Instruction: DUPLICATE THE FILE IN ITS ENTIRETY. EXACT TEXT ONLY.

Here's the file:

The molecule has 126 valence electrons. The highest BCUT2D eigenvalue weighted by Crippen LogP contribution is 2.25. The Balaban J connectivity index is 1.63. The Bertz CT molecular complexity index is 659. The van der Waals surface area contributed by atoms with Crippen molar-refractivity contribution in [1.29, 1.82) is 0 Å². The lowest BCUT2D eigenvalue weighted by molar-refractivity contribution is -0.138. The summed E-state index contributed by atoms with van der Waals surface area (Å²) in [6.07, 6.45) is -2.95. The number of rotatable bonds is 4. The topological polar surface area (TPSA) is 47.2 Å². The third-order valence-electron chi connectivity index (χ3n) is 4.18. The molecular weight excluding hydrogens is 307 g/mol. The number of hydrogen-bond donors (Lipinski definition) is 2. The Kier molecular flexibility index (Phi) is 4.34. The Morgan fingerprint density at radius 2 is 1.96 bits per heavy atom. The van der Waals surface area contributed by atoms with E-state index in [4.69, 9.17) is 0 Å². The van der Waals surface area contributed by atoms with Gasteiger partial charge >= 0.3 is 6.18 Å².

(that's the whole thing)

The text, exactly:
The molecule has 126 valence electrons. The highest BCUT2D eigenvalue weighted by Crippen LogP contribution is 2.25. The Balaban J connectivity index is 1.63. The Bertz CT molecular complexity index is 659. The van der Waals surface area contributed by atoms with Crippen molar-refractivity contribution in [1.29, 1.82) is 0 Å². The lowest BCUT2D eigenvalue weighted by molar-refractivity contribution is -0.138. The summed E-state index contributed by atoms with van der Waals surface area (Å²) in [6.07, 6.45) is -2.95. The number of rotatable bonds is 4. The topological polar surface area (TPSA) is 47.2 Å². The third-order valence-electron chi connectivity index (χ3n) is 4.18. The molecular weight excluding hydrogens is 307 g/mol. The number of hydrogen-bond donors (Lipinski definition) is 2. The Kier molecular flexibility index (Phi) is 4.34. The Morgan fingerprint density at radius 2 is 1.96 bits per heavy atom. The van der Waals surface area contributed by atoms with E-state index in [4.69, 9.17) is 0 Å². The van der Waals surface area contributed by atoms with Gasteiger partial charge >= 0.3 is 6.18 Å².